“There’s not going to be any excuses for us,’’ said third-year coach Tony Sparano. “We want to win games right now.’’http://www.boston.com/sports/football/a ... evolution/
That’s the message the coaches are sending to a young team that seems primed for a run of sustained success: Don’t use age as a crutch.
Miami hasn’t elicited as many headlines over the last two years as its AFC East brethren in New York and New England, but the roster-building effort its front office has executed since 2008 is every bit as impressive.
The power troika of vice president Bill Parcells, general manager Jeff Ireland, and Sparano was handed a roster broken by years of poor veteran evaluations (see: Wes Welker) and bad drafting. Internally, it was widely believed that the situation was far worse than the one Parcells and many of the people he brought with him to Miami took over in Dallas in 2003.
That explains why the turnover has been stark. Just 12 players remain from the previous regime, four of whom start, and just seven selections from drafts of 2007 or earlier are left.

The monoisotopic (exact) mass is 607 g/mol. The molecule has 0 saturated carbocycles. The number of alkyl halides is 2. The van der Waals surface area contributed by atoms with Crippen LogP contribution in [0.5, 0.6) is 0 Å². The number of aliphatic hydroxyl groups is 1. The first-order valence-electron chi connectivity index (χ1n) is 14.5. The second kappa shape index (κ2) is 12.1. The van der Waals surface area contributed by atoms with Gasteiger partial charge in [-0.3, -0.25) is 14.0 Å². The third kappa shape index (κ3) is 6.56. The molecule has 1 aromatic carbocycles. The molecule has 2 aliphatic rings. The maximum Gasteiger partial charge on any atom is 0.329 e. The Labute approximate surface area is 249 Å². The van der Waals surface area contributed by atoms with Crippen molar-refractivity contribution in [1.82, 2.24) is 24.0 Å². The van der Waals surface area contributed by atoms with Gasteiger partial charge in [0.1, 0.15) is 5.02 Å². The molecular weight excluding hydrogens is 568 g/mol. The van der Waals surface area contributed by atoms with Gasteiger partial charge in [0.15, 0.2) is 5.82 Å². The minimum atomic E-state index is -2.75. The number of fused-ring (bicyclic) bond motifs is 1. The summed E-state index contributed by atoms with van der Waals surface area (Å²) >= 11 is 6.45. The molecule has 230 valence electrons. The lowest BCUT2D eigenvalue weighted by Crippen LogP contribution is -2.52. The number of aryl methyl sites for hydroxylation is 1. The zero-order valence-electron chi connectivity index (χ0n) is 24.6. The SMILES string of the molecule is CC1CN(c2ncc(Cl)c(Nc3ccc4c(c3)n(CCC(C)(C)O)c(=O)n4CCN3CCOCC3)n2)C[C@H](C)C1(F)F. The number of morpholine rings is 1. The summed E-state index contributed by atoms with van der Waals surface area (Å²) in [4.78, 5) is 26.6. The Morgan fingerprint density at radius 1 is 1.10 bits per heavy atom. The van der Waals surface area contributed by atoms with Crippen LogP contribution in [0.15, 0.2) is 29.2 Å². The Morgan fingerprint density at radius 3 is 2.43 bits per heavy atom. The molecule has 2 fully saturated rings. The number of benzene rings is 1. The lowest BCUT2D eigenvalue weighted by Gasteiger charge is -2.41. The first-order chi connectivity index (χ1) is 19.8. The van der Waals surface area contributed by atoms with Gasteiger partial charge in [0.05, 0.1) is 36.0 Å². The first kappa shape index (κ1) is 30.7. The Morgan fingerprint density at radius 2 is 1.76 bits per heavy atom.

But it wasn’t until this year that the youth movement really took hold.
There are just 11 players 29 or older; the team has an average age of 25.64 and experience level of 3.23 years; and nearly half the 80-man roster — 38 players — is age 23-26.
Many of those players were around for the renaissance season of 2008, when Miami went from 1-15 to 11-5 and won the division title. Most were there for last year, when the Dolphins fought through a rash of injuries to limp in at 7-9. And that’s kind of the idea: These guys are young, but they have taken their lumps, so there’s no worrying about how good the team might be down the line.
“None of us are thinking that,’’ said left tackle Jake Long, drafted first overall in 2008. “We’re ready this year. We’re not going to shy away from it and we do have young guys, but we’re going to work our butts off, and Coach Sparano has pounded it in our heads. We all believe it, and we’re going to go out and do it.’’